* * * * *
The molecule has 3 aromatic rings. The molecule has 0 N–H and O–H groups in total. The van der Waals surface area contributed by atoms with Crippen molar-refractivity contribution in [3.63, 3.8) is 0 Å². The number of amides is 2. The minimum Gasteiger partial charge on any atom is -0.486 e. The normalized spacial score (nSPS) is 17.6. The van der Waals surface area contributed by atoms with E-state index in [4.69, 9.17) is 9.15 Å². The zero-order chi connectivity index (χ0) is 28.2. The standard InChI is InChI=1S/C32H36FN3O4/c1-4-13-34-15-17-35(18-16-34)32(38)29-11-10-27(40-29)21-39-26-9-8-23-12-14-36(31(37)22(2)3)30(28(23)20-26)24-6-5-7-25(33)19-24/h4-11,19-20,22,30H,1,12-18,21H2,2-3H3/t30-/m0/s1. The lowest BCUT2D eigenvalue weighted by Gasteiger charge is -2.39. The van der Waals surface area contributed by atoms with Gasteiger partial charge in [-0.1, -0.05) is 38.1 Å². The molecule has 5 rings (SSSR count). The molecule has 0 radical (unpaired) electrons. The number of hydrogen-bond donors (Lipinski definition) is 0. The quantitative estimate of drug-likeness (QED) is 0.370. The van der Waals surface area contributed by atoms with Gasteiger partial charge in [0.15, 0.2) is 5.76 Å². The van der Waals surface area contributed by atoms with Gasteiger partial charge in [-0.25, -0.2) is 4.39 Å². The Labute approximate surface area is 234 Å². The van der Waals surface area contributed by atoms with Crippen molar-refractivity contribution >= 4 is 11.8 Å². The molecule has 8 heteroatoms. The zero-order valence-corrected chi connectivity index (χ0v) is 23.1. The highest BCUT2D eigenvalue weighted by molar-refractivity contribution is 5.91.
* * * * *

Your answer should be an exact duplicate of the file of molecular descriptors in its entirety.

The molecule has 3 aromatic rings. The molecule has 0 N–H and O–H groups in total. The van der Waals surface area contributed by atoms with Crippen molar-refractivity contribution in [3.63, 3.8) is 0 Å². The number of amides is 2. The minimum Gasteiger partial charge on any atom is -0.486 e. The normalized spacial score (nSPS) is 17.6. The van der Waals surface area contributed by atoms with E-state index in [4.69, 9.17) is 9.15 Å². The zero-order chi connectivity index (χ0) is 28.2. The standard InChI is InChI=1S/C32H36FN3O4/c1-4-13-34-15-17-35(18-16-34)32(38)29-11-10-27(40-29)21-39-26-9-8-23-12-14-36(31(37)22(2)3)30(28(23)20-26)24-6-5-7-25(33)19-24/h4-11,19-20,22,30H,1,12-18,21H2,2-3H3/t30-/m0/s1. The lowest BCUT2D eigenvalue weighted by Gasteiger charge is -2.39. The van der Waals surface area contributed by atoms with Gasteiger partial charge in [-0.1, -0.05) is 38.1 Å². The molecule has 5 rings (SSSR count). The molecule has 0 radical (unpaired) electrons. The number of hydrogen-bond donors (Lipinski definition) is 0. The quantitative estimate of drug-likeness (QED) is 0.370. The van der Waals surface area contributed by atoms with Gasteiger partial charge in [0.15, 0.2) is 5.76 Å². The van der Waals surface area contributed by atoms with Gasteiger partial charge in [-0.25, -0.2) is 4.39 Å². The Labute approximate surface area is 234 Å². The van der Waals surface area contributed by atoms with Crippen molar-refractivity contribution >= 4 is 11.8 Å². The molecule has 8 heteroatoms. The zero-order valence-corrected chi connectivity index (χ0v) is 23.1. The highest BCUT2D eigenvalue weighted by molar-refractivity contribution is 5.91.